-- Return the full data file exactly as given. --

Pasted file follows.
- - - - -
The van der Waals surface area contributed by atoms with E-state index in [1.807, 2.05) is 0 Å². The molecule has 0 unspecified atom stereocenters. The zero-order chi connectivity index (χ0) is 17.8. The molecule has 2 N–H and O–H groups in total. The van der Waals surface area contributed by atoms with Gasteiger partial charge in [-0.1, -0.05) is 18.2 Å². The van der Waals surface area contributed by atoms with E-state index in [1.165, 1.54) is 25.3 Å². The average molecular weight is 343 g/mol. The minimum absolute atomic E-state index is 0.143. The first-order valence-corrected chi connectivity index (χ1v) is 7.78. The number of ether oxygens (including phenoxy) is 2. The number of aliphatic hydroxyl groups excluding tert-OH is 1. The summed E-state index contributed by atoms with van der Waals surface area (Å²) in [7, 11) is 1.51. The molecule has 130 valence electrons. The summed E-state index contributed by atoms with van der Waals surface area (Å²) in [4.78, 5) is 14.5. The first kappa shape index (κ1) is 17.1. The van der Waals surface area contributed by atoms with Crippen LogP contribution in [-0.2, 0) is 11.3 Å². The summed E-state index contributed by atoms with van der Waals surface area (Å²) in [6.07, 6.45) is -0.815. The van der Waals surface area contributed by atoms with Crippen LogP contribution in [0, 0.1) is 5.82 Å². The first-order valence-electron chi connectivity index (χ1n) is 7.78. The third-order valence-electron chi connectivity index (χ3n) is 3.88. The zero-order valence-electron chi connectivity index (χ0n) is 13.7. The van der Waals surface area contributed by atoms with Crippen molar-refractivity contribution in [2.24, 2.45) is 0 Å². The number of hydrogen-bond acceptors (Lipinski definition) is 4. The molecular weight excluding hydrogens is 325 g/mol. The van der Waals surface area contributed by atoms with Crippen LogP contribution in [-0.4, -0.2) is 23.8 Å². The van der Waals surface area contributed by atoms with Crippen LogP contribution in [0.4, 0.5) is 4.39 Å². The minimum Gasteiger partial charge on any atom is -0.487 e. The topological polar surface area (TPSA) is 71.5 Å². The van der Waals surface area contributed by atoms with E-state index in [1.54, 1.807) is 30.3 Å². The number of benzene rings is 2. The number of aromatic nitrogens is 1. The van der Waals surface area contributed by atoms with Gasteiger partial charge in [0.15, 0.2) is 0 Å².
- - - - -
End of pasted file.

The van der Waals surface area contributed by atoms with E-state index in [1.807, 2.05) is 0 Å². The molecule has 0 unspecified atom stereocenters. The zero-order chi connectivity index (χ0) is 17.8. The molecule has 2 N–H and O–H groups in total. The van der Waals surface area contributed by atoms with Gasteiger partial charge in [-0.1, -0.05) is 18.2 Å². The van der Waals surface area contributed by atoms with E-state index in [1.165, 1.54) is 25.3 Å². The average molecular weight is 343 g/mol. The minimum absolute atomic E-state index is 0.143. The first-order valence-corrected chi connectivity index (χ1v) is 7.78. The number of ether oxygens (including phenoxy) is 2. The number of aliphatic hydroxyl groups excluding tert-OH is 1. The summed E-state index contributed by atoms with van der Waals surface area (Å²) in [7, 11) is 1.51. The molecule has 130 valence electrons. The summed E-state index contributed by atoms with van der Waals surface area (Å²) in [4.78, 5) is 14.5. The first kappa shape index (κ1) is 17.1. The van der Waals surface area contributed by atoms with Crippen LogP contribution in [-0.2, 0) is 11.3 Å². The summed E-state index contributed by atoms with van der Waals surface area (Å²) in [6.07, 6.45) is -0.815. The van der Waals surface area contributed by atoms with Crippen LogP contribution in [0, 0.1) is 5.82 Å². The first-order valence-electron chi connectivity index (χ1n) is 7.78. The third-order valence-electron chi connectivity index (χ3n) is 3.88. The zero-order valence-electron chi connectivity index (χ0n) is 13.7. The van der Waals surface area contributed by atoms with Crippen molar-refractivity contribution in [2.24, 2.45) is 0 Å². The number of hydrogen-bond acceptors (Lipinski definition) is 4. The molecular weight excluding hydrogens is 325 g/mol. The van der Waals surface area contributed by atoms with Crippen LogP contribution in [-0.4, -0.2) is 23.8 Å². The van der Waals surface area contributed by atoms with Crippen LogP contribution in [0.4, 0.5) is 4.39 Å². The minimum Gasteiger partial charge on any atom is -0.487 e. The topological polar surface area (TPSA) is 71.5 Å². The van der Waals surface area contributed by atoms with E-state index in [1.54, 1.807) is 30.3 Å². The number of benzene rings is 2. The number of aromatic nitrogens is 1. The van der Waals surface area contributed by atoms with Gasteiger partial charge in [0.15, 0.2) is 0 Å².